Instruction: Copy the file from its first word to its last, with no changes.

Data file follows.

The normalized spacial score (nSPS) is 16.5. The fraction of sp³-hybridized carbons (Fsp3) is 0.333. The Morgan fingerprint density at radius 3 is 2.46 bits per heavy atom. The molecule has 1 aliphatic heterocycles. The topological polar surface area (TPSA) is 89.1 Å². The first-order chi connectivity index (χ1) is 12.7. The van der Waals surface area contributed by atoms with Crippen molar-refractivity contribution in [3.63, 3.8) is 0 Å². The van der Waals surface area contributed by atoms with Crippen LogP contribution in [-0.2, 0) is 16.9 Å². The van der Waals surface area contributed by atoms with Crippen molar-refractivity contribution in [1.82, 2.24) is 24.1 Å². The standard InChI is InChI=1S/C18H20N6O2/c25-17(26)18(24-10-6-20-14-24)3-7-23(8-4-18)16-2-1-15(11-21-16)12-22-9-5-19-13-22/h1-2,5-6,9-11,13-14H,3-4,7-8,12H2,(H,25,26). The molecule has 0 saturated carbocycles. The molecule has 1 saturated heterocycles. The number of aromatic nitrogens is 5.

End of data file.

The normalized spacial score (nSPS) is 16.5. The fraction of sp³-hybridized carbons (Fsp3) is 0.333. The Morgan fingerprint density at radius 3 is 2.46 bits per heavy atom. The molecule has 1 aliphatic heterocycles. The topological polar surface area (TPSA) is 89.1 Å². The first-order chi connectivity index (χ1) is 12.7. The van der Waals surface area contributed by atoms with Crippen molar-refractivity contribution in [3.63, 3.8) is 0 Å². The van der Waals surface area contributed by atoms with Crippen LogP contribution in [-0.2, 0) is 16.9 Å². The van der Waals surface area contributed by atoms with Crippen molar-refractivity contribution in [1.82, 2.24) is 24.1 Å². The standard InChI is InChI=1S/C18H20N6O2/c25-17(26)18(24-10-6-20-14-24)3-7-23(8-4-18)16-2-1-15(11-21-16)12-22-9-5-19-13-22/h1-2,5-6,9-11,13-14H,3-4,7-8,12H2,(H,25,26). The molecule has 0 saturated carbocycles. The molecule has 1 saturated heterocycles. The number of aromatic nitrogens is 5.